Mojave Ranch is Attracting Rare Species

Desert Report March 2021

The temperature was creeping up to 98 degrees and Justin Streit was thankful for the shade of the cottonwood. It was the last day of his bird surveys at Palisades Ranch, and he had already seen a few new yellow warblers on Plot 7 and a recently occupied Cooper’s hawk nest with fledglings begging for food. But there was one species he was hoping to see. Finally, from one of the cottonwood stringers along the western edge of the riparian forest, he heard the unmistakable call of the western yellow-billed cuckoo. He pressed record.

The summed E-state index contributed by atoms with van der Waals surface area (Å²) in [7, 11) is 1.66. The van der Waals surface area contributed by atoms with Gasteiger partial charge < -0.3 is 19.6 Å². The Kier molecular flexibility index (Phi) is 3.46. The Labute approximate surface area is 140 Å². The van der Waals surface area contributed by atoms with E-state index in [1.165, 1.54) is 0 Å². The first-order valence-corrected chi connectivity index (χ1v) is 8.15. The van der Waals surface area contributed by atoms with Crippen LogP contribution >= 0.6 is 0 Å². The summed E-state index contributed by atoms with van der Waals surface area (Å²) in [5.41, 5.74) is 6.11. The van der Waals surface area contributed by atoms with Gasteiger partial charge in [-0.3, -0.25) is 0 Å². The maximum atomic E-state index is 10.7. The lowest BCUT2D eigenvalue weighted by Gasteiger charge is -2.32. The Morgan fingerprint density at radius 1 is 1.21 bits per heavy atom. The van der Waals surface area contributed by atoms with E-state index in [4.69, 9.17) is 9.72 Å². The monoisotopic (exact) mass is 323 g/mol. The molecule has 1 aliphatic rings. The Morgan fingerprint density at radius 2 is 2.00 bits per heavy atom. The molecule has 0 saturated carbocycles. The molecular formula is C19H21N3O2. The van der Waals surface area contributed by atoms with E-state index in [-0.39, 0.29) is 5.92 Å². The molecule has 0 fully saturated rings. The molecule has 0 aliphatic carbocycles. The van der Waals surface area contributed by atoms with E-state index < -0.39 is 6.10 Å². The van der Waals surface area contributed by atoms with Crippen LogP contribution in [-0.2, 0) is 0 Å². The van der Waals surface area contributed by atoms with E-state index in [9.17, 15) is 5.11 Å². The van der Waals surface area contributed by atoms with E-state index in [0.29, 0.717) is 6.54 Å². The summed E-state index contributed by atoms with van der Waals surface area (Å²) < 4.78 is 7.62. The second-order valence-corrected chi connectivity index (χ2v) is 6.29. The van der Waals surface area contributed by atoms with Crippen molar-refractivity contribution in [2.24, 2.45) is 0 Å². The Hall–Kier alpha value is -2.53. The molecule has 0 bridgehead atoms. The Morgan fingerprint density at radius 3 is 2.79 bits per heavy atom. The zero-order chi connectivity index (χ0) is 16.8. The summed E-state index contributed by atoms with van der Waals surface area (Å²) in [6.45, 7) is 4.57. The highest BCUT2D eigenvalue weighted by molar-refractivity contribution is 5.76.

Palisades Ranch is prime avian habitat. It was purchased by the Mojave Desert Land Trust (MDLT) in 2018 with the goal of making it a sustainable and resilient oasis in the West Mojave. The purchase includes a rare stretch of the Mojave River known as the Transition Zone, where the river flows above ground. Most of the Mojave flow underground, but in the 15-mile-long Transition Zone, the underlying bedrock forces the river to the surface.

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